For imagery, the chips end up looking something like this. This is planes chipped up into little pieces. This was made from Planet's open California data set. And that is used to train algorithms.

So I do want to pull back one level and emphasize that deep learning for geospatial is not just about imagery. To truly identify valuable information about objects, we're going to have to pull in a lot of other data sources.

So locations of ships and planes, which is billions of points, cell phone telemetry, where people are just located you can extract out and aggregate and get an update for roads and other infrastructure. And indeed, most every sensor on the internet of things can be spatially enabled. So there's just going to be billions and billions of points of data generated.

And the key is to fuse all these data sources together using deep learning to make sense of them. Get to this real-time model of the world with lots of different inputs to get scalable object detection. Identify roads and ships from space, combine it with readings from cell phones, sensors, and other data sources.

So now that we understand the two major trends reshaping the geospatial industry, we can return to this notion of queryable Earth, which promises to bring this power of geospatial insight to everyone. I think this dashboard does really nicely communicate the high-level vision. And while this user interface is interesting, what's most interesting to me-- and I think most people in this room-- is what's behind it. You know, what do we need to do to make it a reality to go from the massive amounts of geospatial data to a simple dashboard with user notifications?

So Google's proven it's possible to fully automate the detection of new buildings at scale using computer vision. We need for a queryable Earth to do that with any object that can be identified in imagery.

And then we need to do it every single day. You can see the immense amounts of human activity. Constant change. This is made with the Planet Stories application and animated to just see that activity. And you want to be able to pull out information from that.

And then you want anyone to be able to plug into the stream of data they care about. Not everyone wants all the information streaming at them. They might just care about ships. Give me some real-time updates about that particular thing, because it's relevant to me.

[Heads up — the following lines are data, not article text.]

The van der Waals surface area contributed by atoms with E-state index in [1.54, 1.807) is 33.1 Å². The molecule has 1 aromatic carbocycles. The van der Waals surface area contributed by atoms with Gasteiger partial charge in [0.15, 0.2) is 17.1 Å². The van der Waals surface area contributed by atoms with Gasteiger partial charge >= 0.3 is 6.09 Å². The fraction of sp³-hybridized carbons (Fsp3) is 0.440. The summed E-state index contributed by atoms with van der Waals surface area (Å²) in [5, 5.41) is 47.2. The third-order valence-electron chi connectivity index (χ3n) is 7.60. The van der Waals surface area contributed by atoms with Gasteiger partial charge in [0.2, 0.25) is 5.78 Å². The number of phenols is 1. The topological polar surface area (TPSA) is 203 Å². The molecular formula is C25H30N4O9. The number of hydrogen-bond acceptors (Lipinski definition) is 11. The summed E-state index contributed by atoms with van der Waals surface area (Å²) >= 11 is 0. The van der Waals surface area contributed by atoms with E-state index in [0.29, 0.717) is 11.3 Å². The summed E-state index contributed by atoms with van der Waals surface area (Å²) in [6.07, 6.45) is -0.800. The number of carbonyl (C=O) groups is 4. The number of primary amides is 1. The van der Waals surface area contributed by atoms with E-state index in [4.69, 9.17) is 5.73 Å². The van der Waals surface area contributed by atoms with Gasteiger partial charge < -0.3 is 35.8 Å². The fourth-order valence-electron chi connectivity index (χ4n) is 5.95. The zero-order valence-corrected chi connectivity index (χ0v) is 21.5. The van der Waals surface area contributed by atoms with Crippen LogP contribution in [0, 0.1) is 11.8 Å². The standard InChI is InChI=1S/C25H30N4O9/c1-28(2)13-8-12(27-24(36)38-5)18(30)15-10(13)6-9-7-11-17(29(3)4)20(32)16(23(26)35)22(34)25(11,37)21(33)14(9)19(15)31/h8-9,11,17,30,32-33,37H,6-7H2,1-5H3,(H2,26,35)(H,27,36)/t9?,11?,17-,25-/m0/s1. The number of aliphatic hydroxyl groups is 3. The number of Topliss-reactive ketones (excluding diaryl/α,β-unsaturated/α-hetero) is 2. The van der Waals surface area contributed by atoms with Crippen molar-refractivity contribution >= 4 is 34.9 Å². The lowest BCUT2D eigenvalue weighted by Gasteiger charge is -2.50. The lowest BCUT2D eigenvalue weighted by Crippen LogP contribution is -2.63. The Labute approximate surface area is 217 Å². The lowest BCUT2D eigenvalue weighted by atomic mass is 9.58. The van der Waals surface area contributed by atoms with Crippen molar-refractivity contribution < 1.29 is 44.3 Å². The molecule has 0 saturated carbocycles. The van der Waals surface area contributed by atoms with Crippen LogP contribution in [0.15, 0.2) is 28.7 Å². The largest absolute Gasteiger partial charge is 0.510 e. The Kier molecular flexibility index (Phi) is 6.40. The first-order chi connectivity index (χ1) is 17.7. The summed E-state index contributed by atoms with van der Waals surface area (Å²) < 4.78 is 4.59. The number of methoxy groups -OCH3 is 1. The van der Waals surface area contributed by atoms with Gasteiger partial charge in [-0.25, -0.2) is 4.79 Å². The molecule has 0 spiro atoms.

And it's not just information, like I mentioned, or from imagery. AIS data complements detections from space to get the name of the ship and the destination. Real-time traffic gives a picture of the conditions now. Cell phone telemetry can complement road detections from space. So get to that near-real-time model by fusing a bunch of different sources.

This is another example of information feed done with Planet data by Raster Foundry. And you can see the ships are identified, but the really important thing is these trends. You want to look at what's happening in Singapore. Most users don't want to look at an image every single day. They just want to know what's happening broadly and be notified if anything has changed.

So an information feed abstracts remote sensing in GIS to just the information about the objects that can be queried. I think the key is that it's data and software together. It's taking raw data, processing it, and making it available through an API that makes the data much easier to use.

With Google Maps, you know, I think Google Maps API has a great example of this. The software is relatively simple. It was pretty easy for open source developers to replicate the JavaScript cool map interface.

But the value is the billions of dollars of data, but then it's so easy to use because it adapts to your needs. You don't have to download a whole bunch of data and sort it out. You get this really nice interface and programmatic way to access that.

So I'd encourage us all to not get too fixated on either the software or the data. The power comes from both together. And ultimately, the rest of the world wants good data, but they need geospatial experts to put it into forms that are actually accessible and usable.

So to me, the goal is geospatial insight incorporated into every decision. Track your organization assets like you watch your Uber car. Pull out higher level insights with ease.